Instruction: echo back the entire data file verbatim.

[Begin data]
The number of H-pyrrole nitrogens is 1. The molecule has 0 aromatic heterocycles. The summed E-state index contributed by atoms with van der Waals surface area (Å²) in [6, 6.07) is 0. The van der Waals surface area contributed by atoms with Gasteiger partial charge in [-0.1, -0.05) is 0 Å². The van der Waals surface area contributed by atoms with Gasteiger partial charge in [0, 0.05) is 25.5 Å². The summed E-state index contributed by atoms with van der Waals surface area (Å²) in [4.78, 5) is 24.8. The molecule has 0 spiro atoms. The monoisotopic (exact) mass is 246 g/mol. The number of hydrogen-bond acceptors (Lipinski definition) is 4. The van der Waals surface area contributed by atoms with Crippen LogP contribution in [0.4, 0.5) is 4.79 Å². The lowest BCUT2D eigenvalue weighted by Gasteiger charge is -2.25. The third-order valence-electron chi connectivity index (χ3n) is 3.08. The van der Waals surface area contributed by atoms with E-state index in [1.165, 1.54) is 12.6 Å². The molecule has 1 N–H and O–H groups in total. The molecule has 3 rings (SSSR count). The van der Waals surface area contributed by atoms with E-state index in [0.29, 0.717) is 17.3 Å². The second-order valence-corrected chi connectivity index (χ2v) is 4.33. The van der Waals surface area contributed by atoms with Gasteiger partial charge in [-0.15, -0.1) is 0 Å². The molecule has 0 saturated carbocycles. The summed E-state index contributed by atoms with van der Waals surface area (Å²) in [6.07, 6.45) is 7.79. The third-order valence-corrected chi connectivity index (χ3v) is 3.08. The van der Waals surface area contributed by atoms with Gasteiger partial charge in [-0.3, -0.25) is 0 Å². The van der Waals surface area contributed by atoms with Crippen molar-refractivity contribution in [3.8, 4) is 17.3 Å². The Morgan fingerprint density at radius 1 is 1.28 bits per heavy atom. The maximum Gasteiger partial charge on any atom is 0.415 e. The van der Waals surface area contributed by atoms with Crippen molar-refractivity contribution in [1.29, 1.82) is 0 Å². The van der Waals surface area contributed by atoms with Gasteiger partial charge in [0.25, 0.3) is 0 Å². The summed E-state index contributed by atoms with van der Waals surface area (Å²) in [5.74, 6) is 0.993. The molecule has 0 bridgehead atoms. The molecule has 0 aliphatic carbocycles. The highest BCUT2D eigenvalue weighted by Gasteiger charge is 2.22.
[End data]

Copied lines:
The number of H-pyrrole nitrogens is 1. The molecule has 0 aromatic heterocycles. The summed E-state index contributed by atoms with van der Waals surface area (Å²) in [6, 6.07) is 0. The van der Waals surface area contributed by atoms with Gasteiger partial charge in [-0.1, -0.05) is 0 Å². The van der Waals surface area contributed by atoms with Gasteiger partial charge in [0, 0.05) is 25.5 Å². The summed E-state index contributed by atoms with van der Waals surface area (Å²) in [4.78, 5) is 24.8. The molecule has 0 spiro atoms. The monoisotopic (exact) mass is 246 g/mol. The number of hydrogen-bond acceptors (Lipinski definition) is 4. The van der Waals surface area contributed by atoms with Crippen LogP contribution in [0.4, 0.5) is 4.79 Å². The lowest BCUT2D eigenvalue weighted by Gasteiger charge is -2.25. The third-order valence-electron chi connectivity index (χ3n) is 3.08. The van der Waals surface area contributed by atoms with E-state index in [1.165, 1.54) is 12.6 Å². The molecule has 1 N–H and O–H groups in total. The molecule has 3 rings (SSSR count). The van der Waals surface area contributed by atoms with E-state index in [0.29, 0.717) is 17.3 Å². The second-order valence-corrected chi connectivity index (χ2v) is 4.33. The van der Waals surface area contributed by atoms with Gasteiger partial charge in [-0.15, -0.1) is 0 Å². The molecule has 0 saturated carbocycles. The summed E-state index contributed by atoms with van der Waals surface area (Å²) in [6.07, 6.45) is 7.79. The third-order valence-corrected chi connectivity index (χ3v) is 3.08. The van der Waals surface area contributed by atoms with Gasteiger partial charge in [-0.3, -0.25) is 0 Å². The van der Waals surface area contributed by atoms with Crippen molar-refractivity contribution in [3.8, 4) is 17.3 Å². The Morgan fingerprint density at radius 1 is 1.28 bits per heavy atom. The maximum Gasteiger partial charge on any atom is 0.415 e. The van der Waals surface area contributed by atoms with Crippen molar-refractivity contribution in [1.29, 1.82) is 0 Å². The van der Waals surface area contributed by atoms with Gasteiger partial charge in [0.25, 0.3) is 0 Å². The summed E-state index contributed by atoms with van der Waals surface area (Å²) in [5.74, 6) is 0.993. The molecule has 0 bridgehead atoms. The molecule has 0 aliphatic carbocycles. The highest BCUT2D eigenvalue weighted by Gasteiger charge is 2.22.